As with most of the other symptoms of perimenopause, bladder problems happen when oestrogen levels start to decrease. In the years leading up to perimenopause, these hormones play an important role in keeping the pelvic floor and bladder strong. So, when they start decreasing, it’s suddenly harder to control your bladder.

However, managing incontinence before and after menopause is definitely possible. Pelvic floor strengthening exercises are highly recommended, in particular, Kegel exercises can be extremely helpful.

There are also other steps that you can take to prevent bladder leakages like avoiding drinking caffeine and alcohol, as well as certain foods. See our recommendations on food and drinks to avoid here. Finally, TENA is here to help you with bladder weakness by supplying a wide range of safe, absorbent and discreet incontinence pads and underwear.

Treating perimenopause: HRT, supplements & more

The main treatment for perimenopause symptoms is hormone replacement therapy, also known as HRT, which replaces the hormones that are at low levels. We’d recommend consulting your GP for the right types and dosage.
Perimenopause supplements are also a great natural alternative, and some even lower your chances of developing menopause related symptoms later on. There are different kinds depending on your symptoms, including:

  1. Phytoestrogens
  2. Calcium
  3. Vitamin D
  4. Bioidentical hormones
  5. Omega 3

In case of loss of libido and if HRT doesn’t seem to work, your doctor might prescribe you testosterone but this can have possible side effects.

These are some of the most common treatments, however we’d recommend always consulting your GP or gynaecologist before starting to take any medication as they will be able to advise on the best option for you.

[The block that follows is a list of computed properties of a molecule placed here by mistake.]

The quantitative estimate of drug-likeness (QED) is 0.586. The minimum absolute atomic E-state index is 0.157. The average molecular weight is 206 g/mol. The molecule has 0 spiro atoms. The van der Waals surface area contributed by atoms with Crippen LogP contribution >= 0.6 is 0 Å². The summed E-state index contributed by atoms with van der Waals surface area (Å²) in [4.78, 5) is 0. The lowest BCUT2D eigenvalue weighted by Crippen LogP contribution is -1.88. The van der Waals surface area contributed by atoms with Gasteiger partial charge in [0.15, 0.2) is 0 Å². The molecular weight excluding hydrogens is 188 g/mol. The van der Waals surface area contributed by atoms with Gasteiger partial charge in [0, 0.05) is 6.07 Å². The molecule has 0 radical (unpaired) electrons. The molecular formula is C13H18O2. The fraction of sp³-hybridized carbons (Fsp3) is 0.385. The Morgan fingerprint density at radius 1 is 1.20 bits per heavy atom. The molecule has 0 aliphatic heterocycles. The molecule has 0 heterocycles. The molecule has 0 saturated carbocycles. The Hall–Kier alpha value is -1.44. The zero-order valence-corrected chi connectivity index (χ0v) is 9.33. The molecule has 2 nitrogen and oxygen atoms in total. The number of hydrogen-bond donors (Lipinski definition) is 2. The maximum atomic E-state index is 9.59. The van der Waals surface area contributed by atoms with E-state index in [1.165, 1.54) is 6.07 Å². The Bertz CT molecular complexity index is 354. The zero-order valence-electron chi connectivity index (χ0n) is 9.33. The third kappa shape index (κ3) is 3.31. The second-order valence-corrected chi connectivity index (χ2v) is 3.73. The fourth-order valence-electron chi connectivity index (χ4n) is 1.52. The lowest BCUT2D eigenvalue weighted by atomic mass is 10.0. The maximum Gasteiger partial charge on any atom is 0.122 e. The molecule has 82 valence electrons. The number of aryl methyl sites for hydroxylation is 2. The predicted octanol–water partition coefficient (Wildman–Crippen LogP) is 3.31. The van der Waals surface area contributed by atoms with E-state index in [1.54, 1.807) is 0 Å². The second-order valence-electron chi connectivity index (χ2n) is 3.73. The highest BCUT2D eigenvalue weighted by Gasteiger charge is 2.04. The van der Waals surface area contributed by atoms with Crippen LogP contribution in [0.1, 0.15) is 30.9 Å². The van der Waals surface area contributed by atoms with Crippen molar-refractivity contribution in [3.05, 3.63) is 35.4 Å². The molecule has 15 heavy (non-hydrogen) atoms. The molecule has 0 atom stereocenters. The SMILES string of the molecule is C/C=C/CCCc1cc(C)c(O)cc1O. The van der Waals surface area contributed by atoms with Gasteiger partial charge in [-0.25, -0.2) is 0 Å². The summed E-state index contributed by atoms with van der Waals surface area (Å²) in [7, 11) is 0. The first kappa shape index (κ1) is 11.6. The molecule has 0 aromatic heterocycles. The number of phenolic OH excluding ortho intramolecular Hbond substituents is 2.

Signs that perimenopause is ending: how will you know?

You will realise that you’re in late perimenopause if there are more than 60 days between your periods. The end of perimenopause coincides with the start of menopause. After 12 months of no periods, you will have officially entered the latter.

The symptoms start to change as well; for example, you might experience fewer headaches but more hot flashes and poorer quality of sleep. However, it’s not all doom and gloom as mood swings might also start to subside, leaving you feeling less emotional. This happens because after entering menopause, your hormones will have stopped fluctuating and now reached a consistent, low level.

The average woman will spend over thirty years in menopause – if you experience bleeding while going through it then this could be a sign of a more serious condition and you should immediately consult your doctor.

Perimenopause is a period in a woman’s life that often gets overlooked, so it is important to communicate with those around you and seek solidarity amongst friends and family. From understanding the signs of perimenopause to learning how to treat it, we hope that you now feel more prepared for your journey.